A farmer’s market kombucha brewer who accompanies student and church musicians on harp, piano, flute and other instruments, Selvig said she planned to run for Congress even before Cheney’s recent troubles.
Selvig pledged to serve in Congress with a “sense of peacefulness” and willingness to “work together for the good of the nation.”
Others running include state Sen. Anthony Bouchard, a gun rights activist and co-owner of a Cheyenne-area septic system business; state Rep. Chuck Gray, a conservative radio commentator whose father owns Casper-area radio stations; and retired Army Col. Denton Knapp of Trabuco Canyon, California, who graduated from high school in Wyoming in 1983 and plans to move back.
Trump and his allies have yet to hint at whom, if anybody, among Cheney’s opponents they prefer, even though doing so could discourage yet more candidates from entering the fray.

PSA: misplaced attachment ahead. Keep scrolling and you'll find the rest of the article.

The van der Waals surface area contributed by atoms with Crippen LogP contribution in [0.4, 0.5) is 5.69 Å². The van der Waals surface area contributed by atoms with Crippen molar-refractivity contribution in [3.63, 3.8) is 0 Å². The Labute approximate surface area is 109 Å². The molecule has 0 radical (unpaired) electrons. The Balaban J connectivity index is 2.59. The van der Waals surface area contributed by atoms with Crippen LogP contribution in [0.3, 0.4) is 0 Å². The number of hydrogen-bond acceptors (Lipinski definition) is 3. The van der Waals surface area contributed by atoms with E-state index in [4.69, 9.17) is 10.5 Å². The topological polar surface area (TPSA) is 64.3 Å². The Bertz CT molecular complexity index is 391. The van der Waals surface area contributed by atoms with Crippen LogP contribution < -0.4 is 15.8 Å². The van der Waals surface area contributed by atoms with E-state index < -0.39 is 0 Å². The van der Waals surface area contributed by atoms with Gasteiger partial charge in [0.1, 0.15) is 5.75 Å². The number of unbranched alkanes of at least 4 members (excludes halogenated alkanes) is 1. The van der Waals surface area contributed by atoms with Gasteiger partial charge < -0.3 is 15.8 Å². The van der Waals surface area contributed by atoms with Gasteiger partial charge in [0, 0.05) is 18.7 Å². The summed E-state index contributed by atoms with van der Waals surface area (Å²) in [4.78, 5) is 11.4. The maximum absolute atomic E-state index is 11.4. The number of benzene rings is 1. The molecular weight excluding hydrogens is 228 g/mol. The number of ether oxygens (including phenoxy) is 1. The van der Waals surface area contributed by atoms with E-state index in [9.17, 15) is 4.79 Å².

Cheney’s predicament with Trump has meanwhile breathed new life into old gripes, including that she spent little time in Wyoming before moving to wealthy Jackson Hole in 2012.
Labeled a “carpetbagger,” Cheney struggled through a six-month run against popular Sen. Mike Enzi, a fellow Republican, before dropping out in early 2014.
She regrouped, traveling the state and building an organization that helped her dominate a nine-way Republican primary for an open U.S. House seat in 2016. She beat a little-known Democrat with 62% of the vote and has won reelection by even wider margins since.